Updated February 10, 2023
Eileen Ivers, Crossing the Bridge, CD
by Ryan Thomson
Several years ago I was attending a weekend music festival in the Catskills. After a fine afternoon of session playing I slung my fiddle over my shoulder and went to the dining hall. The dinner was buffet style, and I loaded up my plate and made my way through the crowded room to an available seat at a long table.
I made the acquaintance of my neighbors and the talk turned to music, and fiddling in particular. The gentleman directly across the table from me asked me some questions about my fiddle, and we discussed the techniques of learning traditional tunes. He seemed affable and interested in what I had to say, and so I asked him if he played. He smiled and replied, "No I don't, but my daughter is really excited about fiddling. She plays all the time and really has fun with it." We continued talking while we ate, and after a while he mentioned his daughter's name, "Eileen."
Eileen Ivers is, of course, well known in traditional Irish music circles for her strong and dynamic fiddling of jigs and reels. In this CD she shows us another musical side with a refreshing marriage of traditional tunes with mainstream music styles. A number of popular Irish groups are taking this approach lately, and I find the results often pleasing to my ear.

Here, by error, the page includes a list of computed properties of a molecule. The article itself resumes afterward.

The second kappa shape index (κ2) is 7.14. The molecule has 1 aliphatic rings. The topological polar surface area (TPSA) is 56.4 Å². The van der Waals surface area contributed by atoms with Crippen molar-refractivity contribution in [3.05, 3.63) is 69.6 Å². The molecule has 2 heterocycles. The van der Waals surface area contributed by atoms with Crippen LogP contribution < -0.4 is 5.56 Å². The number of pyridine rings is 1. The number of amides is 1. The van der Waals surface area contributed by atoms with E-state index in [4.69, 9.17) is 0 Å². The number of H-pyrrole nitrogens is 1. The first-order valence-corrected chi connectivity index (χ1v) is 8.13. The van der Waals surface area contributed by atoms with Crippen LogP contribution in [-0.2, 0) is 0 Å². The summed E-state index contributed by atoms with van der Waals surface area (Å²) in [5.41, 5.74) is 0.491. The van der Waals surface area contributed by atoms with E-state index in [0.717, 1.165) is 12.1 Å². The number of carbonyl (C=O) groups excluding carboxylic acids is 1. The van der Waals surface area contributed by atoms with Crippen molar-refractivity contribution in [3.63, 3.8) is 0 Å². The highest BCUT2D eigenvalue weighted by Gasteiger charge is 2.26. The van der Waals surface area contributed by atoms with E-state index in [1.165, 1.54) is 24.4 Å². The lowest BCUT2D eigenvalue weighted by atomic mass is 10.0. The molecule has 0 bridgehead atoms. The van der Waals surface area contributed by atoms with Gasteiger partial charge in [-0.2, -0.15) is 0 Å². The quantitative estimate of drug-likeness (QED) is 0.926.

On this CD the effect is seamless: the electric guitar riffs blend with virtuoso traditional fiddling. On some tracks her violin produces some unusual characteristics of sound, with a flavor of blues, rock and roll, and even a psychedelic touch. I found the accompanying musicians on the album to be of similar virtuoso level, and the credits on the CD back read like a who's who of jazz and traditional players. 42 different musicians(too many to name) grace this recording with fiery intensity and well planned arrangements.
The overall intent of the music seems to be a "world music" feel, with the continuous undercurrent of traditional jigs and reels. Sometimes the Irish tunes break to the surface, and other times sink gently down into the mix of rhythms and melodies from many ethnic and popular origins. This is the inevitable result of Eileen's involvement with Riverdance, and creative musical experimentation combining different genres of music.
I hope that she makes more recordings like this!
Written by Ryan Thomson, 2000
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